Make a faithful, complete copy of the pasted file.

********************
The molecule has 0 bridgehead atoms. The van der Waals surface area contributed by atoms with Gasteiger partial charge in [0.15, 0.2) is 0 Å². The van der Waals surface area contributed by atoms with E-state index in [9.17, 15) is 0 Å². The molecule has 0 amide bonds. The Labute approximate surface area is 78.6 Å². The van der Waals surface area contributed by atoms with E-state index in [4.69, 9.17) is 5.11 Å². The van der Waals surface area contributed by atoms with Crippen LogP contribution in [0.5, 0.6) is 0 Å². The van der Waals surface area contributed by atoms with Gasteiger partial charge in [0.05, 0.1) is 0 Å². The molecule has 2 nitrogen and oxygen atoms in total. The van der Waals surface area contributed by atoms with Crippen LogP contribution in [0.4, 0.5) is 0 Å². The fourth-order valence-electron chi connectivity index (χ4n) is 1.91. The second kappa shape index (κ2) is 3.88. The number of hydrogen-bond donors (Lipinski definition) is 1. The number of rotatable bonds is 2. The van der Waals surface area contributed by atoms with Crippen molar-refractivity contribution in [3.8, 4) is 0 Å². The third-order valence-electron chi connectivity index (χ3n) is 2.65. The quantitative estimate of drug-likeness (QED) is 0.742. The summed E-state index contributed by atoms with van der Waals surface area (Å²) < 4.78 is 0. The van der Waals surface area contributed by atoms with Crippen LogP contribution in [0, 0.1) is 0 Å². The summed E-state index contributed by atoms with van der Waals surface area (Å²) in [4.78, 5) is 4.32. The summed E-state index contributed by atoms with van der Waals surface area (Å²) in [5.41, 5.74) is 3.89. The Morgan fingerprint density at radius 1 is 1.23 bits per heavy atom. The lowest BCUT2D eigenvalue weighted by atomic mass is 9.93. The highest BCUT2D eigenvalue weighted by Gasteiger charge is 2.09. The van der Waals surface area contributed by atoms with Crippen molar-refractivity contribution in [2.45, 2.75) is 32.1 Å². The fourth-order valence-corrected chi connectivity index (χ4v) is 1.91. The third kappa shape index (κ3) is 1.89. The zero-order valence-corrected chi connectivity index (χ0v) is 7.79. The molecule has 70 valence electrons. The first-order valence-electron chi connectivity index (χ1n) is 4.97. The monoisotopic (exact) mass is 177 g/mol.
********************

The molecule has 0 bridgehead atoms. The van der Waals surface area contributed by atoms with Gasteiger partial charge in [0.15, 0.2) is 0 Å². The van der Waals surface area contributed by atoms with E-state index in [9.17, 15) is 0 Å². The molecule has 0 amide bonds. The Labute approximate surface area is 78.6 Å². The van der Waals surface area contributed by atoms with E-state index in [4.69, 9.17) is 5.11 Å². The van der Waals surface area contributed by atoms with Crippen LogP contribution in [0.5, 0.6) is 0 Å². The van der Waals surface area contributed by atoms with Gasteiger partial charge in [0.05, 0.1) is 0 Å². The molecule has 2 nitrogen and oxygen atoms in total. The van der Waals surface area contributed by atoms with Crippen LogP contribution in [0.4, 0.5) is 0 Å². The fourth-order valence-electron chi connectivity index (χ4n) is 1.91. The second kappa shape index (κ2) is 3.88. The number of hydrogen-bond donors (Lipinski definition) is 1. The number of rotatable bonds is 2. The van der Waals surface area contributed by atoms with Crippen molar-refractivity contribution in [3.8, 4) is 0 Å². The third-order valence-electron chi connectivity index (χ3n) is 2.65. The quantitative estimate of drug-likeness (QED) is 0.742. The summed E-state index contributed by atoms with van der Waals surface area (Å²) < 4.78 is 0. The van der Waals surface area contributed by atoms with Crippen LogP contribution in [0, 0.1) is 0 Å². The summed E-state index contributed by atoms with van der Waals surface area (Å²) in [4.78, 5) is 4.32. The summed E-state index contributed by atoms with van der Waals surface area (Å²) in [5.41, 5.74) is 3.89. The Morgan fingerprint density at radius 1 is 1.23 bits per heavy atom. The lowest BCUT2D eigenvalue weighted by atomic mass is 9.93. The highest BCUT2D eigenvalue weighted by Gasteiger charge is 2.09. The van der Waals surface area contributed by atoms with Crippen molar-refractivity contribution in [2.45, 2.75) is 32.1 Å². The fourth-order valence-corrected chi connectivity index (χ4v) is 1.91. The third kappa shape index (κ3) is 1.89. The zero-order valence-corrected chi connectivity index (χ0v) is 7.79. The molecule has 70 valence electrons. The first-order valence-electron chi connectivity index (χ1n) is 4.97. The monoisotopic (exact) mass is 177 g/mol.